I went to see Wonder Woman because so many women — feminist women — said they cried when they saw it. That led me to believe that, even though it was a superhero movie based on a mass market comic, it had some empowering moments. I didn’t expect to cry, but I thought I’d at least enjoy myself and maybe even feel the occasional impulse to cheer, as I did when watching The Force Awakens.
Well, no. I found the movie annoying and boring in equal parts. I was not moved to cheer. And I certainly didn’t cry, though I felt like crying when I realized we are so starved for stories about strong women that this movie passes for feminism.
Warning: there will be some spoilers in what I say. I don’t think it’s the kind of movie where knowing what happens will spoil your enjoyment. But some people care.
I should explain that I don’t really like superhero stories. I prefer a hero who can fight or lead or take action in other ways because she’s worked hard over one born with extra-special powers. I’d always assumed Wonder Woman was just a consummately well-trained Amazon, and that’s what I hoped to see. Apparently, my understanding was wrong: She’s a god.
Secondly, I’ve studied enough Greek mythology in my time to cringe when it gets mangled as badly as it was in this story. Zeus is a good guy? Also, he’s dead? Please! And by the way, if the gods are Zeus and Ares, why is our hero Diana and not Artemis? And if you’re going to mangle Greek mythology anyway, why not bring the goddesses into it since the story is about Amazons?
I also disliked the parts where Diana’s mother – Hippolyta, a great warrior — tried to prevent her from training. Given the underlying story, that was just silly; if she’s a weapon, she needs to have skills. But it’s also a constant trope in stories. Someone — almost always a woman — tries to convince the hero not to take those risks but just tolerate the bad guys and stay home.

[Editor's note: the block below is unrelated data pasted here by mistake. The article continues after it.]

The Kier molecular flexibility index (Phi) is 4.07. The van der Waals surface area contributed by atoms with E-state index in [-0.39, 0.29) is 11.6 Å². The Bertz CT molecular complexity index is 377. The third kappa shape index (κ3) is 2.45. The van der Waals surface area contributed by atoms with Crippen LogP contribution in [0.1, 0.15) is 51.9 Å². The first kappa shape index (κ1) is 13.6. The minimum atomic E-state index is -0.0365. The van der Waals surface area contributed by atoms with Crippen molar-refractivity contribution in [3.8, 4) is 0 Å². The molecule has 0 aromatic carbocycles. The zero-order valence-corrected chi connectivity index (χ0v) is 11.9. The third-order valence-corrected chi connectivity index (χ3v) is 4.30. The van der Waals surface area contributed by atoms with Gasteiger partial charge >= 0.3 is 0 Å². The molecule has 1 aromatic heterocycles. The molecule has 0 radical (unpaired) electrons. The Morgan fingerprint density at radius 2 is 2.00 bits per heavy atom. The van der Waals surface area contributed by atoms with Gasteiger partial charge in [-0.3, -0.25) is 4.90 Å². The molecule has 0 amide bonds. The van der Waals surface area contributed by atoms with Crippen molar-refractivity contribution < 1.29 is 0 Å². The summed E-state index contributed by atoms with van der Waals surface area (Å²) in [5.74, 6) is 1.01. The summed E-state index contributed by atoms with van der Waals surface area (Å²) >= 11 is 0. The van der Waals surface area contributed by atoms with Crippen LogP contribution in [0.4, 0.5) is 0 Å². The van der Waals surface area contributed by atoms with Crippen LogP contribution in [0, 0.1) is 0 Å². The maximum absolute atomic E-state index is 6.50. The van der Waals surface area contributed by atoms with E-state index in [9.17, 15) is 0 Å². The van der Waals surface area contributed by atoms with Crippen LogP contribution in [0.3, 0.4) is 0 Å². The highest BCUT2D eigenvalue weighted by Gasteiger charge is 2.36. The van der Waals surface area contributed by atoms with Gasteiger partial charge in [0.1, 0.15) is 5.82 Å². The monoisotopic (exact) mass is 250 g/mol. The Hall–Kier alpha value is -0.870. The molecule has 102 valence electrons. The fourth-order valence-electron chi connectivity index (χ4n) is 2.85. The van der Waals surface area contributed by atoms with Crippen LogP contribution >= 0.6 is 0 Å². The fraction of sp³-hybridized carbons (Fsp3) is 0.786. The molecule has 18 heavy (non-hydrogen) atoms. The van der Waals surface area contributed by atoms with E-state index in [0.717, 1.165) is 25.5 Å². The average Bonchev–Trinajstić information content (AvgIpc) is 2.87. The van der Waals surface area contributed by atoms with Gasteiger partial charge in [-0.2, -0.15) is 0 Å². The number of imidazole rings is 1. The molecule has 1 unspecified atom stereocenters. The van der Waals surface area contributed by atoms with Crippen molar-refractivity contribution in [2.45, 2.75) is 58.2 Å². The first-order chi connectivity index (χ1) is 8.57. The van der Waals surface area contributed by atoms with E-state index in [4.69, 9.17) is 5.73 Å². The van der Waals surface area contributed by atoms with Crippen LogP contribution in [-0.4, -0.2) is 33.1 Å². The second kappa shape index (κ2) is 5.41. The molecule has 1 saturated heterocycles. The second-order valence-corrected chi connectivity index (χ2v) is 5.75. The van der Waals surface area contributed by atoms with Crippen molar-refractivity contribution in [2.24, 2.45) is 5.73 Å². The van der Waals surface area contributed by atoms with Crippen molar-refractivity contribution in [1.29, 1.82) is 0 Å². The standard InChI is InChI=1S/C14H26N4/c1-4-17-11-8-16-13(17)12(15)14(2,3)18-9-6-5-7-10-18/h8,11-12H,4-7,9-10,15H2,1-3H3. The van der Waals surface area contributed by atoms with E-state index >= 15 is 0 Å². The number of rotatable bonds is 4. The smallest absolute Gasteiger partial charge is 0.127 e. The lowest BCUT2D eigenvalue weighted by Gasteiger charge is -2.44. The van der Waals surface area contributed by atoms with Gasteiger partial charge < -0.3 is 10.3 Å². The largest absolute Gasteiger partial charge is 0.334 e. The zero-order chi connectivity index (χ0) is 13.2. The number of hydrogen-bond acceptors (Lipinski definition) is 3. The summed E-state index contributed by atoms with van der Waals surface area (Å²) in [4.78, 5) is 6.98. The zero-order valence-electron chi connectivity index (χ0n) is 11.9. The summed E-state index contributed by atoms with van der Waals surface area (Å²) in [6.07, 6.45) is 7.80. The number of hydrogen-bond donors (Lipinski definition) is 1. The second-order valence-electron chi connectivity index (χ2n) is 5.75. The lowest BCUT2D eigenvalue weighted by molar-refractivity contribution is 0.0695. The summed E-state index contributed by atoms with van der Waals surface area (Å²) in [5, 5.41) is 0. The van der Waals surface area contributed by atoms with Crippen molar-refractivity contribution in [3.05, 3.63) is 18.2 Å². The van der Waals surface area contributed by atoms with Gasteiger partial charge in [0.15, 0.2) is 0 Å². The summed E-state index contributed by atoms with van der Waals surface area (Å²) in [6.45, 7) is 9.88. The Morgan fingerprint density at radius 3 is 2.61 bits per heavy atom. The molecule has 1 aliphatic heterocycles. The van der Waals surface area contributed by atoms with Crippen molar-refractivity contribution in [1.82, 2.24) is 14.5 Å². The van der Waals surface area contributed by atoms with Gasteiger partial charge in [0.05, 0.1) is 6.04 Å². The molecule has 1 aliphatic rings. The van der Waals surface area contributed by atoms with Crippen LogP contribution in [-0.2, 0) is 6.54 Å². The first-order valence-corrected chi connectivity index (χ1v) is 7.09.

And the sappy “love will save the world” ending made me cringe.
There were some parts of the movie that were tolerable. Gal Gadot certainly looked the part. It was fun when she jumped in to fight. I liked watching the Amazons train. Chris Pine is easy on the eyes and his character respected Diana.
But the only thing feminist about the movie was that it centered on Wonder Woman, who is – in the DC Comics Universe – a fabulous superhero warrior. Up to now, as I understand it, no one has bothered to make movies about any of the women superheroes from that comics universe.
Sure, she jumped in and defended the men and fought the Big Bad. Sure she insisted on doing the right thing. I would have found that a lot more compelling if she’d been human, but it was fun to watch if CGI fight scenes are your thing. But that’s was about it.
Of course, once you got away from the mystical land of the Amazons, what you had was Wonder Woman and a bunch of men. The movie post-Amazons just barely passes the Bechdel Test; most of Diana’s interactions of substance once she leaves home are with men. (Diana’s attempts to find something she could wear in 1918 London were amusing, and her conversations with Etta Candy, though brief, were entertaining.)
Gwyneth Jones wrote an essay some years back called “Shora Revisited” in which she points out that if the only thing that changes in stories is that women get to be the heroes, nothing changes. (That’s a bad paraphrase, based on my memory. If you want to read the essay, it’s collected in Imagination/Space.) If only one woman gets to be the hero – because she’s “exceptional” – that makes it worse.
I love adventure stories. Growing up, I always wished they were about me. I had to pretend not be a girl to identify with the heroes, and I somehow managed even though I never wanted to be a boy. I agree with what Gwyneth said, but I have found joy in stories where a woman got to do the hero bit.
Thirty years ago, I would have cheered this movie. Today, when we’ve got women astronauts and combat soldiers, not to mention many wonderful women characters in novels and short fiction, I need a lot more than one on-screen woman superhero amidst a plethora of male ones to feel inspired.